As I often complain about, many double or Imperial IPAs are too sweet, in an effort to get the percentage up. My favourite thing about this spooky nectar was that the sweetness was held in check to a serious degree. Three words to describe this beer?: hoppy, dank, and strong. Those of you who know me will recognize that those are all pretty good adjectives for me to assign a strong ale. This beer wasn't pretty, and a healthy head would have been nice, but it sure tasted sexy.

Rating: 8.5 out of 10.

Friday, 12 February 2016

My Bitter Birthday--Head Hunter India Pale Ale

The next installment of Pennsylvania's finest in my mixed six turned out to actually be from Ohio. Middleburg Heights, Ohio to be exact. That's where Fat Head's Brewery does their brewing, including the brewing of Head Hunter India Pale Ale. After my initial shock at seeing Ohio on the label, I went on to peruse the 12oz bottle and gleaned that this stuff contained a powerful 7.5% alcohol and 87 IBUs, as well as the fact that the suds in question have won multiple awards at both the World Beer Cup and the Great American Beer Festival.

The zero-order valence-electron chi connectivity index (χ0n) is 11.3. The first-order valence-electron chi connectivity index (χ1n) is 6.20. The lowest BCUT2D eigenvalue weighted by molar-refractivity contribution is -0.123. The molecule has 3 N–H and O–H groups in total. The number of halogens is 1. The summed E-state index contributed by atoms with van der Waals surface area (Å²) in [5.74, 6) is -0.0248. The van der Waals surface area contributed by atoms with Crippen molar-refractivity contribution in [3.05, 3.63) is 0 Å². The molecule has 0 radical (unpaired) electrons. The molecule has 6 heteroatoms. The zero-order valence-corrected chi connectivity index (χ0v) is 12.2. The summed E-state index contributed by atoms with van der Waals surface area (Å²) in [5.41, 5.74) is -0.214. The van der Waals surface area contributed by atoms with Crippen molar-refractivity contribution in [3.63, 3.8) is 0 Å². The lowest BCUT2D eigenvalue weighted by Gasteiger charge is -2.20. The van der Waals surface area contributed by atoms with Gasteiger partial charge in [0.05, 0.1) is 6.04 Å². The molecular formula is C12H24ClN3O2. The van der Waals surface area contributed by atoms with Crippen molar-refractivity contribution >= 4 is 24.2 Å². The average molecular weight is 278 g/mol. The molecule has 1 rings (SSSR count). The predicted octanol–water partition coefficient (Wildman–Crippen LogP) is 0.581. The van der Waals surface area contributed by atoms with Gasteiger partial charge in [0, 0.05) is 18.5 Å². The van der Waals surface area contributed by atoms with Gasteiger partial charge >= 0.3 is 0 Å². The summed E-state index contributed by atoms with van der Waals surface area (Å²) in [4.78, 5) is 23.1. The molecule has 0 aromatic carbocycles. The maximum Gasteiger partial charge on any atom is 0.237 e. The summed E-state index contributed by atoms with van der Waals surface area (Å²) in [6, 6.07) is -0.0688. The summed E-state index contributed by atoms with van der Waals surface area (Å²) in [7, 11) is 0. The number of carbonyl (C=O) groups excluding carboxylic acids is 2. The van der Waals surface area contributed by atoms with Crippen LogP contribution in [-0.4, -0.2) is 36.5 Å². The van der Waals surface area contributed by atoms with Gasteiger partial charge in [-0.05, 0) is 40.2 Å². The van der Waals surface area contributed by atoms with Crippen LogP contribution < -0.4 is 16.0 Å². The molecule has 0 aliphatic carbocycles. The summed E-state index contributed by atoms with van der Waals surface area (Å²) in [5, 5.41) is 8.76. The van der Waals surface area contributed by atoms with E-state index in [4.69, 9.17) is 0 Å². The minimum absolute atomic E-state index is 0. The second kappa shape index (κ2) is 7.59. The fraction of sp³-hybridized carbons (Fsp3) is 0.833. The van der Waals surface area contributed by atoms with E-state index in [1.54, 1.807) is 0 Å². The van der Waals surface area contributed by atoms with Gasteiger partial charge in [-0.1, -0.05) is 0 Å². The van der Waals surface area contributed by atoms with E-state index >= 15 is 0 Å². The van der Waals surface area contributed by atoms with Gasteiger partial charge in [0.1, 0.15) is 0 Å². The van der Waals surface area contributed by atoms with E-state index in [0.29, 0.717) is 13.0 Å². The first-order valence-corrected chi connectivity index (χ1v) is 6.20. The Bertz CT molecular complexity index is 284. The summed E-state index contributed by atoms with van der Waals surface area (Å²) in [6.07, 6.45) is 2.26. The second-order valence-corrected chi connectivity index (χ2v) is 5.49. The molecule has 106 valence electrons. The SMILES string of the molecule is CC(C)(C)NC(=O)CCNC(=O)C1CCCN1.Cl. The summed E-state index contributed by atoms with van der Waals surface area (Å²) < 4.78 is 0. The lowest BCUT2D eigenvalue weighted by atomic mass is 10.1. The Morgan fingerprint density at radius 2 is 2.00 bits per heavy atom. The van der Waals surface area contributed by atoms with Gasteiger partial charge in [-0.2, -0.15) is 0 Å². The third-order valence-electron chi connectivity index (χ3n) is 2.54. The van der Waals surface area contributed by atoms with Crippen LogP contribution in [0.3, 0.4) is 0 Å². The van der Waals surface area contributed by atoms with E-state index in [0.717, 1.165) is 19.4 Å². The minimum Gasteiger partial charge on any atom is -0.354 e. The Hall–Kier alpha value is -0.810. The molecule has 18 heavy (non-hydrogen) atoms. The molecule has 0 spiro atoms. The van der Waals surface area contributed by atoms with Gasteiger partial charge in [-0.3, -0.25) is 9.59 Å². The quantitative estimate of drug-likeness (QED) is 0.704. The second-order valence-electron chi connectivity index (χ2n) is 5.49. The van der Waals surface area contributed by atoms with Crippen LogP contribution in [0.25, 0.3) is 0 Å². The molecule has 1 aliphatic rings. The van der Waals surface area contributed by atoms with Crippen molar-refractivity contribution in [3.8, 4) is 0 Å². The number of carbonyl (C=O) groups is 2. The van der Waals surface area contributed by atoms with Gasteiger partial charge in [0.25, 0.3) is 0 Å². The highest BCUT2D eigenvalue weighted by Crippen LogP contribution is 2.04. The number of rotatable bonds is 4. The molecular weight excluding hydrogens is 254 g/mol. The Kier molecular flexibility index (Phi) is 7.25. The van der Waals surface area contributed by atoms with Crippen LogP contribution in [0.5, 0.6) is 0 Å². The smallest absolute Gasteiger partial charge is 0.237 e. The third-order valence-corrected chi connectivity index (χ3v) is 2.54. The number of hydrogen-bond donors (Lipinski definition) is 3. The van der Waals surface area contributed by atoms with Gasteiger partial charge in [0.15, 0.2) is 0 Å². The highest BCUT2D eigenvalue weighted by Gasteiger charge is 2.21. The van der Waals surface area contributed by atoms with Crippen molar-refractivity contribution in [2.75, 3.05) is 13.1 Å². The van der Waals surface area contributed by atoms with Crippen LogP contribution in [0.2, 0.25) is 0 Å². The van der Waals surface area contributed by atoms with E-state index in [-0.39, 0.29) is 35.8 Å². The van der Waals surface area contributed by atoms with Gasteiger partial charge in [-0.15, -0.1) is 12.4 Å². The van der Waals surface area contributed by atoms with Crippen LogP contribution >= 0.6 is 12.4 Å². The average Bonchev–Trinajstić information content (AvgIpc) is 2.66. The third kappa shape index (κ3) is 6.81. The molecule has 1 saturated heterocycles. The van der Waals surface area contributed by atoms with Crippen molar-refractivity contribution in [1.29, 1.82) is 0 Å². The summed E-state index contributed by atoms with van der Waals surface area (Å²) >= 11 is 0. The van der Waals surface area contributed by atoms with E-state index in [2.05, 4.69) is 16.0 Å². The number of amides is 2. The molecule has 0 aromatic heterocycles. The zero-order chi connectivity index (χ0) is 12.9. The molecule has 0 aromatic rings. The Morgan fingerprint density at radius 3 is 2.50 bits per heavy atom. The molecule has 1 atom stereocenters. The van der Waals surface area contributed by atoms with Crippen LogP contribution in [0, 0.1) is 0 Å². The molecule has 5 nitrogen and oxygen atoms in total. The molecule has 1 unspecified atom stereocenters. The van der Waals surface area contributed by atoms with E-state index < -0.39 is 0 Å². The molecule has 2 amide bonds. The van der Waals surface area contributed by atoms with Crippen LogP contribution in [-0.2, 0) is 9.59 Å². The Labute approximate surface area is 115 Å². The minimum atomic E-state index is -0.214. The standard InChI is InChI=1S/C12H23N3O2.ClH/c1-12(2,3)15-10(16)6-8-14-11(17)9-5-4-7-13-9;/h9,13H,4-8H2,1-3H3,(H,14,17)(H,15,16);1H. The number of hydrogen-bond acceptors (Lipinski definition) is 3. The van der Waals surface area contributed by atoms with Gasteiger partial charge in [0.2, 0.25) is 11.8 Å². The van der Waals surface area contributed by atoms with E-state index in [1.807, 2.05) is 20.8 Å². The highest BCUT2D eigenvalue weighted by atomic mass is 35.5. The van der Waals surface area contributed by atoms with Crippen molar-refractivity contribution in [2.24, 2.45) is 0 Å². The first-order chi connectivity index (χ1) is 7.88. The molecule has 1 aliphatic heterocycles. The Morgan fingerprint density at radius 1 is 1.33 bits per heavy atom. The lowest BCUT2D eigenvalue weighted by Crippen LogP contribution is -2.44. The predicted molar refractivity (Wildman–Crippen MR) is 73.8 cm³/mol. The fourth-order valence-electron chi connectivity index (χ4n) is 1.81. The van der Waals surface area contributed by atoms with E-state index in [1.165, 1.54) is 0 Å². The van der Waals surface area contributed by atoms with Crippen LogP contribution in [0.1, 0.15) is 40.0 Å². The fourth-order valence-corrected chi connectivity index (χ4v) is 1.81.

The beer itself was golden orange, hazy, and covered in a sudsy and thick off-white head. Its aroma was ample; packed with hops, tropical fruit notes, and a faint whiff of tin. To my palate, the brew proved quite fruity, with an emphasis on citrus elements. Bitterness was well represented without launching an onslaught. My only complaints came early--the mouthfeel proved a touch thinner than desired. Initially, I was a bit nonplussed by the finish, too, but as the beer went down, I found the dry and resinous notes nicely complimented the assertive fruit flavours to provide a hoppy balance.

Fat Head's Head Hunter was a strong IPA, both in terms of alcohol content and quality. I liked it a lot and immediately wanted more.

Rating: 9.0 out of 10.

Wednesday, 10 February 2016

My Bitter Birthday--The Mad Elf